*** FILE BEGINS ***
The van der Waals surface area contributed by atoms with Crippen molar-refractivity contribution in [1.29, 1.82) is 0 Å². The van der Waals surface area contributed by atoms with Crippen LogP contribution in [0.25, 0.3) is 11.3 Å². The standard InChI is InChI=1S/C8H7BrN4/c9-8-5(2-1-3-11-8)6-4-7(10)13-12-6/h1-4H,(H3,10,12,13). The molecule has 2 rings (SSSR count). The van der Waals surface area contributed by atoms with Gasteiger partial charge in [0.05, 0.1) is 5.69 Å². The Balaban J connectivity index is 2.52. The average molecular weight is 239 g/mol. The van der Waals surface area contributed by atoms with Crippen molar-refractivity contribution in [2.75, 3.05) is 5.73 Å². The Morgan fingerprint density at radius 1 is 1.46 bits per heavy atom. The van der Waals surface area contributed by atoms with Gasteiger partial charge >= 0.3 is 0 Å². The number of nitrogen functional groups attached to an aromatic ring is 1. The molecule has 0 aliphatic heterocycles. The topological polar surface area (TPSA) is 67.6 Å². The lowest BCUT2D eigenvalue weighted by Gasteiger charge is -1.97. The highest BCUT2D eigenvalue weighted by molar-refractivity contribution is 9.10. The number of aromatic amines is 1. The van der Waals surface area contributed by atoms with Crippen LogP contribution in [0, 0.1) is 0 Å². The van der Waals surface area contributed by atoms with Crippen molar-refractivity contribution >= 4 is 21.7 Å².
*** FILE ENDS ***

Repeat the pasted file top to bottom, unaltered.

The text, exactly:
The van der Waals surface area contributed by atoms with Crippen molar-refractivity contribution in [1.29, 1.82) is 0 Å². The van der Waals surface area contributed by atoms with Crippen LogP contribution in [0.25, 0.3) is 11.3 Å². The standard InChI is InChI=1S/C8H7BrN4/c9-8-5(2-1-3-11-8)6-4-7(10)13-12-6/h1-4H,(H3,10,12,13). The molecule has 2 rings (SSSR count). The van der Waals surface area contributed by atoms with Gasteiger partial charge in [0.05, 0.1) is 5.69 Å². The Balaban J connectivity index is 2.52. The average molecular weight is 239 g/mol. The van der Waals surface area contributed by atoms with Crippen molar-refractivity contribution in [2.75, 3.05) is 5.73 Å². The Morgan fingerprint density at radius 1 is 1.46 bits per heavy atom. The van der Waals surface area contributed by atoms with Gasteiger partial charge >= 0.3 is 0 Å². The number of nitrogen functional groups attached to an aromatic ring is 1. The molecule has 0 aliphatic heterocycles. The topological polar surface area (TPSA) is 67.6 Å². The lowest BCUT2D eigenvalue weighted by Gasteiger charge is -1.97. The highest BCUT2D eigenvalue weighted by molar-refractivity contribution is 9.10. The number of aromatic amines is 1. The van der Waals surface area contributed by atoms with Crippen LogP contribution in [0, 0.1) is 0 Å². The van der Waals surface area contributed by atoms with Crippen molar-refractivity contribution >= 4 is 21.7 Å².